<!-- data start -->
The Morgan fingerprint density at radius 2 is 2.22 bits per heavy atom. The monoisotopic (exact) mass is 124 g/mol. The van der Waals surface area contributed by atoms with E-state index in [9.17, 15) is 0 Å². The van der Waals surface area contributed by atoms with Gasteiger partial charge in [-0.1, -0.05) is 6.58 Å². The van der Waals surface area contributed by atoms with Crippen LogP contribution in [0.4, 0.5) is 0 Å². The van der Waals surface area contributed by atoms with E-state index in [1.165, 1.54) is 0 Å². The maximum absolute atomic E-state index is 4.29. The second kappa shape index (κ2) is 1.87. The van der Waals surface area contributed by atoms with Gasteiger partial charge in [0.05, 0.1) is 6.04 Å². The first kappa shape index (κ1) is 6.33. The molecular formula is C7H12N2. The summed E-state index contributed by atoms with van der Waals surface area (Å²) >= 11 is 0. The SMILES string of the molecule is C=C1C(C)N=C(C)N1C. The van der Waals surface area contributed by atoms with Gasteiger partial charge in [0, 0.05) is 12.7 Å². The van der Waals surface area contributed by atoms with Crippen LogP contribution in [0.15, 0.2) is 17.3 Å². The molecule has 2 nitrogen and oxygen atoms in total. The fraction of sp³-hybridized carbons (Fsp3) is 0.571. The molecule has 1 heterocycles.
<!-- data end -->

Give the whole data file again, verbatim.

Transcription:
The Morgan fingerprint density at radius 2 is 2.22 bits per heavy atom. The monoisotopic (exact) mass is 124 g/mol. The van der Waals surface area contributed by atoms with E-state index in [9.17, 15) is 0 Å². The van der Waals surface area contributed by atoms with Gasteiger partial charge in [-0.1, -0.05) is 6.58 Å². The van der Waals surface area contributed by atoms with Crippen LogP contribution in [0.4, 0.5) is 0 Å². The van der Waals surface area contributed by atoms with E-state index in [1.165, 1.54) is 0 Å². The maximum absolute atomic E-state index is 4.29. The second kappa shape index (κ2) is 1.87. The van der Waals surface area contributed by atoms with Gasteiger partial charge in [0.05, 0.1) is 6.04 Å². The first kappa shape index (κ1) is 6.33. The molecular formula is C7H12N2. The summed E-state index contributed by atoms with van der Waals surface area (Å²) >= 11 is 0. The SMILES string of the molecule is C=C1C(C)N=C(C)N1C. The van der Waals surface area contributed by atoms with Gasteiger partial charge in [0, 0.05) is 12.7 Å². The van der Waals surface area contributed by atoms with Crippen LogP contribution in [0.15, 0.2) is 17.3 Å². The molecule has 2 nitrogen and oxygen atoms in total. The fraction of sp³-hybridized carbons (Fsp3) is 0.571. The molecule has 1 heterocycles.